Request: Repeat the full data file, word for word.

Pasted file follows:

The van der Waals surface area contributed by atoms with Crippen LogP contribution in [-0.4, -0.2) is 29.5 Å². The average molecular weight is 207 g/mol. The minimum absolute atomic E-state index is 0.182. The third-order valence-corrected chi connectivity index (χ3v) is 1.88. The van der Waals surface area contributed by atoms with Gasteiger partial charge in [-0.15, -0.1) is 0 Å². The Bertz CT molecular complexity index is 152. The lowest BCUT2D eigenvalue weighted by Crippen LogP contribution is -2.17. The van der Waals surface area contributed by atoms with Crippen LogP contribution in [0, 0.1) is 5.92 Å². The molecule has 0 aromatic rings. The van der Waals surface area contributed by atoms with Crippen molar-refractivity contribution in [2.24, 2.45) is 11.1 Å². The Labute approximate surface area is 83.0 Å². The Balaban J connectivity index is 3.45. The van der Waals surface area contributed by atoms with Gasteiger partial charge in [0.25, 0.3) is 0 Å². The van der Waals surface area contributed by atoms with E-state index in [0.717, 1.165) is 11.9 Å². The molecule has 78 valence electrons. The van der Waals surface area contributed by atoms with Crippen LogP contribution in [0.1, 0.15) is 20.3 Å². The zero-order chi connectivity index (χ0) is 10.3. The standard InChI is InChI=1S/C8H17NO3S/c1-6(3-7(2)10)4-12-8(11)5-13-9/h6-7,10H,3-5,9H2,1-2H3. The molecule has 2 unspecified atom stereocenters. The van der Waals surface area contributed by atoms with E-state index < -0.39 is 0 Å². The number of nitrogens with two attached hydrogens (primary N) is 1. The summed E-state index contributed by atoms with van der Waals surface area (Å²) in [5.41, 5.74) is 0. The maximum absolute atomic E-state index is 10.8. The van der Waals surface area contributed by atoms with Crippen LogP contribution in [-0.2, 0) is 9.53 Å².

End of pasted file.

The van der Waals surface area contributed by atoms with Crippen LogP contribution in [-0.4, -0.2) is 29.5 Å². The average molecular weight is 207 g/mol. The minimum absolute atomic E-state index is 0.182. The third-order valence-corrected chi connectivity index (χ3v) is 1.88. The van der Waals surface area contributed by atoms with Gasteiger partial charge in [-0.15, -0.1) is 0 Å². The Bertz CT molecular complexity index is 152. The lowest BCUT2D eigenvalue weighted by Crippen LogP contribution is -2.17. The van der Waals surface area contributed by atoms with Crippen LogP contribution in [0, 0.1) is 5.92 Å². The molecule has 0 aromatic rings. The van der Waals surface area contributed by atoms with Crippen molar-refractivity contribution in [2.24, 2.45) is 11.1 Å². The Labute approximate surface area is 83.0 Å². The Balaban J connectivity index is 3.45. The van der Waals surface area contributed by atoms with Gasteiger partial charge in [0.25, 0.3) is 0 Å². The van der Waals surface area contributed by atoms with E-state index in [0.717, 1.165) is 11.9 Å². The molecule has 78 valence electrons. The van der Waals surface area contributed by atoms with Crippen LogP contribution in [0.1, 0.15) is 20.3 Å². The zero-order chi connectivity index (χ0) is 10.3. The standard InChI is InChI=1S/C8H17NO3S/c1-6(3-7(2)10)4-12-8(11)5-13-9/h6-7,10H,3-5,9H2,1-2H3. The molecule has 2 unspecified atom stereocenters. The van der Waals surface area contributed by atoms with E-state index < -0.39 is 0 Å². The number of nitrogens with two attached hydrogens (primary N) is 1. The summed E-state index contributed by atoms with van der Waals surface area (Å²) in [5.41, 5.74) is 0. The maximum absolute atomic E-state index is 10.8. The van der Waals surface area contributed by atoms with Crippen LogP contribution in [-0.2, 0) is 9.53 Å².